Opportunities in the humanitarian field present themselves increasingly, as various parts of the world collapse and their peoples suffer. It’s sad, but true. Our professional opportunities thrive with war and persecution. Syria, Mali, Iraq, Somalia, Sudan, the DRC: one simple P11 away from your dreams at a very high cost. Your personal life. Your chances of becoming the triumphant feminist that was able to have it all and who didn’t have to choose vanish before your eyes. And one memory comes to mind.

Katarina Tomasesvski. She passed away during the time I was doing my Masters in Lund. One of those female warriors who I so admire: former UN Special Rapporteur on the right to education. I met her once briefly and of course she never said anything about this, but I bet she had to choose. One of those pioneers that proved others wrong and became a “full on career woman”. She broke the ceiling but if I am not mistaken, died alone.

I’ll never forget the empty-gut feeling I got when I entered the RWI Library to find all her books she’d kindly donated in her will, piled in the Library’s big room against the walls, waiting to be catalogued. I never told anyone, but I took one. I still have it. It was a book on my thesis topic, but more than that, it was a piece of her life, a representation of that dilemma. No one else in her life seemed to have claimed her books; mine are so precious to me that I couldn’t believe it. So I claimed one, for me and for her.[1]

She and many women working on humanitarian issues make that choice every day.  They give it all for their calling, for their beliefs and (a lot of the times) for the organization they work for. Take for example, UNHCR, the UN agency with the highest divorce rates amongst staff members. You still see many “old school” men who found a wife to rotate every 3-4 years with them, but you rarely see women their age having that same experience. I never met one actually, yet I met several men. I would say though, for younger generations it’s more equal (though not totally). In any case, I’ve met many men and woman who make that choice everyday.[2]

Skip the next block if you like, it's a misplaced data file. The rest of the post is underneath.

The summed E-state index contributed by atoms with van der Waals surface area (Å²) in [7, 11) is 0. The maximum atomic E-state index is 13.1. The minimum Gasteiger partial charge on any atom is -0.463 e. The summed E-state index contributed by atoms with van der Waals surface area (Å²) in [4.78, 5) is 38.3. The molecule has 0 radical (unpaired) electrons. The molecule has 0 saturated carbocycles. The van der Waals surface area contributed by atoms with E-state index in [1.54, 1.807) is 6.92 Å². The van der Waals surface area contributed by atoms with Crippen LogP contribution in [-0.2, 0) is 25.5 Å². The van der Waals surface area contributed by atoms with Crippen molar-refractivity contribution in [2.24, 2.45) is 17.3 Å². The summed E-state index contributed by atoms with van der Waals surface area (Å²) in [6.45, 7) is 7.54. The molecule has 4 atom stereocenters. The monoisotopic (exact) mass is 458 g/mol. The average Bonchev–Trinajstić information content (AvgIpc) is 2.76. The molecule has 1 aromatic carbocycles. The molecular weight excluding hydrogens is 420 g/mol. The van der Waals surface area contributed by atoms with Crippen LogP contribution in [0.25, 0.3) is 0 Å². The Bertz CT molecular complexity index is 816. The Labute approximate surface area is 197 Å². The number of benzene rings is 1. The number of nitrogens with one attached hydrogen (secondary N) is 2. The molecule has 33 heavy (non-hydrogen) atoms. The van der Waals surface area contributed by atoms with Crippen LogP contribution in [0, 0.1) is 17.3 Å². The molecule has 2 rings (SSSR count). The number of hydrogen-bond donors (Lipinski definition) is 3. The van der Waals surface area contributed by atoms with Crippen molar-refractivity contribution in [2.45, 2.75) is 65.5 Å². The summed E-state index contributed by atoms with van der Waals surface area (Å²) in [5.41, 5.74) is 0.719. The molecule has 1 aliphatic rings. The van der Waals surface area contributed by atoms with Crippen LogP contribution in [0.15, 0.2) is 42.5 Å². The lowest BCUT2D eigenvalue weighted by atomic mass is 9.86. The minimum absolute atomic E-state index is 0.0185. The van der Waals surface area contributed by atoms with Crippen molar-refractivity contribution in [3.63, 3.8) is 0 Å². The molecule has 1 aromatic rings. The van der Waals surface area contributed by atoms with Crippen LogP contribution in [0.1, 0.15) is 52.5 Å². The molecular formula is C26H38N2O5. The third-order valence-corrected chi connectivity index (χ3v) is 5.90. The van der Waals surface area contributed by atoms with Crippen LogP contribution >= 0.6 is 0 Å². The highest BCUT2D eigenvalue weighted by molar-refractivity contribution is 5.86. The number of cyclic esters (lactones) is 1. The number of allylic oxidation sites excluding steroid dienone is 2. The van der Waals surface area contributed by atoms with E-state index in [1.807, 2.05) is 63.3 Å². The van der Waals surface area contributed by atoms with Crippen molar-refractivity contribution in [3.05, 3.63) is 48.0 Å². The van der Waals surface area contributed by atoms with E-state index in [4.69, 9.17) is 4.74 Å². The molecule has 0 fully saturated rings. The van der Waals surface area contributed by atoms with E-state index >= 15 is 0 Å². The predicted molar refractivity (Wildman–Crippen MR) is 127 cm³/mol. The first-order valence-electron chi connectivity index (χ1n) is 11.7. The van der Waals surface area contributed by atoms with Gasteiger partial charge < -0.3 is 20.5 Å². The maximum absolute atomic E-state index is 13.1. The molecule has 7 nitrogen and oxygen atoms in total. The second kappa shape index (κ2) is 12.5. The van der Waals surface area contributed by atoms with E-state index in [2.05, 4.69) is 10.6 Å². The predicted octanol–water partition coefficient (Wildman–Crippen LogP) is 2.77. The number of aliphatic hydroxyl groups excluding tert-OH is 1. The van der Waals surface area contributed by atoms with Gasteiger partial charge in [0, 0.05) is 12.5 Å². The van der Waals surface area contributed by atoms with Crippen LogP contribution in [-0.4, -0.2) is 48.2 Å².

I want more. I want it all. It makes me feel like a feminist failure not making that choice, as I see the birds becoming Neil Gaiman’s hunger birds, I close my eyes and just try to survive. I definitely thought it would be easier. I have contacts, I thought, with the organizations I’ve worked for. I have people who can speak for me and my work (I swear I’m pretty good!).

Naive as I was, this is not enough. You give these organizations your personal time, your family time and frequently, your sanity, your health and your sleep. I used to travel 2-3 weeks in a month and sacrificed a lot for my work (those who think frequent work travel is fun have never done it). You loose your figure from all the hotel food and say hi to your eye bags from nights of office work that you only get to do then. Yet the loyalty or appreciation you receive from the organization is best known for its absence. People may think you’re great but even when someone will go the extra mile for you, the organizational structure and values, its functioning, prevents any kind of good human resources policies and loyalty to be effective.